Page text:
I am not giving license for wild-man-chasing behavior! Cold-shoulder = bad, but wild behavior = bad. We women should certainly not throw ourselves at a man or flirt with every man that comes our way. We are to keep our hearts and bodies guarded, careful in the way we relate to men. We should act as Ambassadors of the King, not as hussies desperately grabbing for a guy. I would like to someday pledge my whole heart to a man, as far as I am able, not the pieces that are left over from one broken relationship after another. As Gretchen Glaser recently said, "Forsaking all others" sometimes starts before you even know who you're forsaking them for.

One of my friends attended Taylor University in Indiana (yay!). There were two all-girl dorms on Taylor's campus: Olson Hall and English Hall. Olson Hall was known for the "wilder" types of girls who ran after the guys, and English Hall was known for the "Suzy-homemaker" types. A saying on Taylor's campus runs: Boys date the girls from Olson and marry the girls from English.

Isn't that the truth? Popularity and attraction are all well and good, but most men realize in the long run that the quintessential sorority girl (or the small college equivalent. . . ) doesn't make a good life partner. (The song Barlow Girls comes to mind here as well.) I think The Rules are, in a way, reacting to this wild man-chasing behavior, rightly realizing that in the long run, men do not go for "that kind of girl." Amen! - but let's make sure we're not reacting with an equally horrid suggestion.

I really don't like this notion that men and women can't be friends, because frankly, I don't just "feel the need" to be polite to people (including men), I also like people (including men). I like to study people. I like to learn about them and find out what makes them tick. Complex people, especially, fascinate me. I enjoy deep conversations, and many of those deep conversations are with men. My hope and prayer is that men realize that I regard them as friends and, if fellow Christians, as my brothers in Christ. They are not prizes to be won, but people with whom to converse and from whom to learn. Maybe someday I'll glance over at one of my brothers in Christ and realize that our friendship is turning into something more. As is often the case, L.M. Montgomery communicates this eloquently:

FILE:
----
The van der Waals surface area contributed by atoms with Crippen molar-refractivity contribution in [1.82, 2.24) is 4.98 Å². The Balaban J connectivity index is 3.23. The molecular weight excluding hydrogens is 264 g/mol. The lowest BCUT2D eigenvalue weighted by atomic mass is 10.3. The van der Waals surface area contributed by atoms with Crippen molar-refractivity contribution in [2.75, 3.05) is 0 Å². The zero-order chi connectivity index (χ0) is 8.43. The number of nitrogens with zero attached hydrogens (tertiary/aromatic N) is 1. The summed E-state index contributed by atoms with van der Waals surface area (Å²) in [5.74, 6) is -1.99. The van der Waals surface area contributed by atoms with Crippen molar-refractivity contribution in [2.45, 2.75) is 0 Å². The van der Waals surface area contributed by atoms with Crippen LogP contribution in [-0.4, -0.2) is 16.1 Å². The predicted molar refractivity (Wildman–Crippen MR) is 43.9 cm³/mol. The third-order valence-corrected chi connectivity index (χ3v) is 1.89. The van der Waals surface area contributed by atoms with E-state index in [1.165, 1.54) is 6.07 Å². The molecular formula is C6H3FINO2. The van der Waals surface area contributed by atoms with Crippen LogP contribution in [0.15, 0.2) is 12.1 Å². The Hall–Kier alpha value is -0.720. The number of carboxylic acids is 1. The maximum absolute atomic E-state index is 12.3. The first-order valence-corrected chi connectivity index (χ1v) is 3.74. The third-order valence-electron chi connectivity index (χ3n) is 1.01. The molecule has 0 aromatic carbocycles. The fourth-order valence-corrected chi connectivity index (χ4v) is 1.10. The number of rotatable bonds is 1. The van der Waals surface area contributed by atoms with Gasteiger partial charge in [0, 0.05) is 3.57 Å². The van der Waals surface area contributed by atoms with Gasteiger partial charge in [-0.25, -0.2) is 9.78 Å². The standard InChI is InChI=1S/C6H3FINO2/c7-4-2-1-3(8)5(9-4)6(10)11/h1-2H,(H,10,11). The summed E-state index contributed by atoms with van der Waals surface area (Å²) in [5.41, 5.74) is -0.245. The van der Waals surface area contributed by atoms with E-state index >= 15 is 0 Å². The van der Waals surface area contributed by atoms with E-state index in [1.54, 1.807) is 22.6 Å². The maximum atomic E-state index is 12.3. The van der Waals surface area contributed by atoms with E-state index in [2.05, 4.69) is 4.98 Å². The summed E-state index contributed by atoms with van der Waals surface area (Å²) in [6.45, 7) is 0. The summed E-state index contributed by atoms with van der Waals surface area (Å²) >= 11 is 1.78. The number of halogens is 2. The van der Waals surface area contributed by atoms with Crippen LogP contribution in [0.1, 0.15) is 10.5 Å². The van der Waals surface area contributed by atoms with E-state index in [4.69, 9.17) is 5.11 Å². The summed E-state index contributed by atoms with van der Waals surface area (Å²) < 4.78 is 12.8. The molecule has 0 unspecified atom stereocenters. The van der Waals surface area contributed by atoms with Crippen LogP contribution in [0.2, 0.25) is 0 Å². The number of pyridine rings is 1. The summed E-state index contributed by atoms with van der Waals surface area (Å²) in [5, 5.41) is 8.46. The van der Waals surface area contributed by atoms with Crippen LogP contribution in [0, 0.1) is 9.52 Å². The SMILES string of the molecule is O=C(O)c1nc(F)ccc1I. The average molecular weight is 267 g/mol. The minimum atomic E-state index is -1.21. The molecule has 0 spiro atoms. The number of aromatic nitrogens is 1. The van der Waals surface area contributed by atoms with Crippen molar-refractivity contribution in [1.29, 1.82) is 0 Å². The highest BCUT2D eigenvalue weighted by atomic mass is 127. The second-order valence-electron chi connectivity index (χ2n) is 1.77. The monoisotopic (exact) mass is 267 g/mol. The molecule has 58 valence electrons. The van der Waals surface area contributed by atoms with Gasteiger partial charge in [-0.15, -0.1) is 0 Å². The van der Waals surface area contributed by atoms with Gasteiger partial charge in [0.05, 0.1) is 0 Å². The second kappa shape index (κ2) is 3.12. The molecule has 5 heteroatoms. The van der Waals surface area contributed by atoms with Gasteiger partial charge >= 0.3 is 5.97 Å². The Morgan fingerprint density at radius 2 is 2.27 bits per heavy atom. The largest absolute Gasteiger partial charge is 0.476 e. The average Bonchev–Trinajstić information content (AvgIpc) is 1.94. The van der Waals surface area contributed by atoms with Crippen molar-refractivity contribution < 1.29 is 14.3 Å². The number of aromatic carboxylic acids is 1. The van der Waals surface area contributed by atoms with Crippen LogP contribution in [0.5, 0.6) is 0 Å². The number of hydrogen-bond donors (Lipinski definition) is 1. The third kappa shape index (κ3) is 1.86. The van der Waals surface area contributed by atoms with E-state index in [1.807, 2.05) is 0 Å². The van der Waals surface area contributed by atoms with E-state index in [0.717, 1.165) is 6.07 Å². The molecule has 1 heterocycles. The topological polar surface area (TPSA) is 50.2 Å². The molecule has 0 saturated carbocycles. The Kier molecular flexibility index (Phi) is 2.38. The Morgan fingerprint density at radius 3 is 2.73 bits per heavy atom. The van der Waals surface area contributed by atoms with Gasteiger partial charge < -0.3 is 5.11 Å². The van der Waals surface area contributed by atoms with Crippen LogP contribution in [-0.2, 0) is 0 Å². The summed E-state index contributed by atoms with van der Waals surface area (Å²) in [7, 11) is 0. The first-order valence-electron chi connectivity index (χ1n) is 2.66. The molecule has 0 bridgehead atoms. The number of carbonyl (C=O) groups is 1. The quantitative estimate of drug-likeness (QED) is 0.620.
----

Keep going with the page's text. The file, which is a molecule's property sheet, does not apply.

Perhaps, after all, romance did not come into one's life with pomp and blare, like a gay knight riding down; perhaps it crept to one's side like an old friend through quiet ways; perhaps it revealed itself in seeming prose, until some sudden shaft of illumination flung athwart it's pages betrayed the rhythm and the music; perhaps... perhaps... love unfolded naturally out of a beautiful friendship, as a golden-hearted rose slipping from its green sheath.

This idea of mutual companionship growing from friendship to love seems to be missing from The Rules. We catch a guy and then become friends; sounds backwards to me. The authors tell women how to act in the presence of a man they like: Be quiet and mysterious. . . Don't talk much. They should have added smile vacantly to keep with the theme. I think men want a life-long conversational companion, not a girl who is a big question mark or an elusive butterfly that flits about the room playing games.

Being a creature unlike any other is not necessarily a bad thing, depending on how you define the term. We certainly should strive to be different than the shallow types who throw themselves heart, body, and soul at a man. Christian women should be different because we are members of a royal priesthood, a chosen generation, and our difference should shine in every part of our lives! Men should notice that we are different, not because we wear lipstick when we run or because we ignore them or because we are mysterious, but because we conduct ourselves with dignity!

In Anne of Avonlea, Anne desparingly asks Marilla why Gilbert loves her. In reply Marilla says to Anne, "Because you made Josie Pye and Ruby Gillis and all of those wishy-washy young ladies who waltzed by him look like spineless nothings." Gilbert recognized something special in Anne, and it wasn't her recent facial or her elusive behavior - it was her substance!

Consider also the example of Ned Jones in Berkeley Square. Ned had spent his whole youth chasing women and treating them like disposable lovers. While hiding from the police for fraudulent charges, he finds himself working in the same household as Maddie, a girl of character and morals. She is so different from the saloon girl types he is used to, and he finds himself falling in love with her. Later in the story, in a moment of despair, he slips back into his old ways and finds temporary comfort with another woman. When Maddie finds out about it and confronts him, Ned's reply shows the awakening that his heart has had: